One Lie Is Enough To Question All Truths

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How Lies Hurt


As children, most of us were instructed that lying is bad and that we must never lie. We were admonished when we strayed too far from the truth. When people lie to us, we view them unfavorably and treat them accordingly. In cultures around the world, there are powerful social sanctions against lying. For such a widely denounced behavior, one might expect consensus in our understanding of what constitutes a lie. If you say you have never lied, you are almost certainly lying. Many lies we tell are trivial and are told simply to keep the peace or make someone feel good. Though at some point, haven’t we all told a little white lie to spare someone’s feelings, exaggerated our feelings about something, minimized some ugly truth about ourselves, or told a lie to escape punishment or to gain an advantage? Whatever the reason we lie pervasive in our culture. Once we start lying, the extent of our dishonesty increases over time. And when that happens, our brain begins to tamp down its emotional response to our own immoral behavior, signaling in effect that lying is no big deal. That makes it easier to lie again … and again . . . and again. Only little lies, you say? Well, it’s long been thought that’s where the seeds of dishonesty are usually sown. The tendency to lie is deeply rooted in our evolutionary history, as other primates have been observed to cheat and deceive.

So why is lying bad?

you may already know the morale/social contructs why lying is bad but to understand lets take a look at what effects lying has on our brains. Why does the brain care about honesty? As social animals, our reputation is paramount. Consequently, most people work very hard to maintain an image of trustworthiness and integrity. Knowing that dishonesty risks irrevocable damage to one’s reputation, lying is an inherently stressful activity. When we engage in deceit, our respiratory and heart rates increase, we start to sweat, our mouth goes dry, and our voice can shake. Some of these physiological effects form. People vary in their ability to tell a lie due, in part, to differences in the brain. To take an extreme example, sociopaths lack empathy and therefore do not exhibit a typical physiological response when lying. Liars can also pass a polygraph if trained to stay calm during the test. Similarly, innocent people may fail the test merely because they are anxious about being hooked up to the intimidating equipment. For these reasons, the accuracy of polygraph testing is heavily contested. In contrast, brain imaging studies are proving to be much more informative for learning about the body’s response to lying. Symptoms of anxiety arise because lying activates the limbic system in the brain, the same area that initiates the “fight or flight” response that is triggered during other stresses. When people are being honest, this area of the brain shows minimal activity. But when telling a lie, it lights up like a fireworks display. An honest brain is relaxed, while a dishonest brain is frantic. Studies have shown constant lying is associated with an array of negative health outcomes including high blood pressure, increased heart rate, vasoconstriction, and elevated stress hormones in the blood.

how can you spot a liar?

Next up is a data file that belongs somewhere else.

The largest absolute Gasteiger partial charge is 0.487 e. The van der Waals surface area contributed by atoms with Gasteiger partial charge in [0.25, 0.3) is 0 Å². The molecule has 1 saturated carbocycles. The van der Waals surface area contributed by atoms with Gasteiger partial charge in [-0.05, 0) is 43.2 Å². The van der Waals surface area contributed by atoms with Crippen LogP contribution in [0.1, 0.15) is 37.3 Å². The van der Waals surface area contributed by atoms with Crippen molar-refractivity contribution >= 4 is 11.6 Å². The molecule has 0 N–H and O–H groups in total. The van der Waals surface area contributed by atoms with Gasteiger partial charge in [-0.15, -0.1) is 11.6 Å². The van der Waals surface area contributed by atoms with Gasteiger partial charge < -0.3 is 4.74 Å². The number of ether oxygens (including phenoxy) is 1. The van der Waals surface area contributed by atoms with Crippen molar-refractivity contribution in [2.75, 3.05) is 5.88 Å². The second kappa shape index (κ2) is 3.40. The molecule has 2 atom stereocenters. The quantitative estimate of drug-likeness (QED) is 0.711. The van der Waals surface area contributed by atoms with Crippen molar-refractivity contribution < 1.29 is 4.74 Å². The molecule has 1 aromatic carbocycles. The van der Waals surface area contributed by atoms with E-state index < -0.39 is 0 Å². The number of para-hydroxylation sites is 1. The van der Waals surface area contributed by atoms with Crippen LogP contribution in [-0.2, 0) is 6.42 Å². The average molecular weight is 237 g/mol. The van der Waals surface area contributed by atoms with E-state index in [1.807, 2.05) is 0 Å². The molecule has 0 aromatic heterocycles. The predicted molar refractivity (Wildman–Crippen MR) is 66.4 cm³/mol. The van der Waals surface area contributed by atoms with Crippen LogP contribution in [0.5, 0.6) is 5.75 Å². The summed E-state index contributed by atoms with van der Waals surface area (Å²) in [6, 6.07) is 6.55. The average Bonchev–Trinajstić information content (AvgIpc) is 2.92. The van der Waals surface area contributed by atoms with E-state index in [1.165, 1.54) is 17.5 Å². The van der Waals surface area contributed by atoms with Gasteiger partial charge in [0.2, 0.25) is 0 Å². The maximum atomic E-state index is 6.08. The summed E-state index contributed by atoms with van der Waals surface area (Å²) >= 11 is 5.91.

The ability to separate a liar from a truth-teller is one that most people feel they need, but few people actually have. You’re talking to someone you just met, who claims to know your best friend from years ago, but this doesn’t quite ring true for you. Is it possible that this person wants something out of you, such as personal information that could be used against you or your family in some way? You’re reluctant to divulge anything, but on the other hand, what if this person really does know your long-lost pal? In general people are not good detecting lies as  more than 80 percent of lies go undetected. While people will always get away with lying, most lies are pretty easy to spot if you know how to read the signs. The first step you can take is by start by asking neutral questions. By asking someone basic, nonthreatening questions, you are able to observe a response baseline. Ask them about the weather, their plans for the weekend, or anything that would elicit a normal, comfortable response. When they respond, observe their body language and eye movement—you want to know how they act when they are telling the truth. Do they shift stance? Glance in one direction or the other? Or look you dead in the eye? Make sure you ask enough questions to observe a pattern. Being able to observe a pattern, will allow you to find a hot spot. Once you move from neutral territory to the “lie zone,” you should be able to observe a change in body language, facial expressions, eye movement, and sentence structure. Everyone will give different subconscious clues when telling a lie, which is why it’s important to observe a normal baseline prior to entering the lie zone. Some you should body language you should look out for when you want to determine someone is a lair is see if they pull thier body inwards. Liars often pull their body inward when lying to make themselves feel smaller and less noticeable. Many people will become squirmy and sometimes conceal their hands to subconsciously hide fidgety fingers. You might also observe shoulder shrugging. You also need to observe micro-facial expressions. People will often give away a lie in their facial expression, but some of these facial expressions are subtle and difficult to spot. Some people will change their facial coloration to a slighter shade of pink, others will flare their nostrils slightly, bite their lip, perspire slightly, or blink rapidly. Each of these changes in facial expression signifies an increase in brain activity as lying begins. People will often give away a lie in their facial expression, but some of these facial expressions are subtle and difficult to spot. Some people will change their facial coloration to a slighter shade of pink, others will flare their nostrils slightly, bite their lip, perspire slightly, or blink rapidly. Each of these changes in facial expression signifies an increase in brain activity as lying begins. Often when a person is lying they will slightly change the tone and cadence of their speech. They might start speaking more quickly or slowly, and with either a higher or lower tone. Often, the sentences they use become more complex as their brain works on overdrive to keep up with their tale. Thenb watch for when they stop talking about themselves. People who are lying will also sometimes start removing themselves from their story, and start directing the focus on other people. You will hear fewer me’s and I’s as liars try to psychologically distance themselves from the lie that they’re weaving.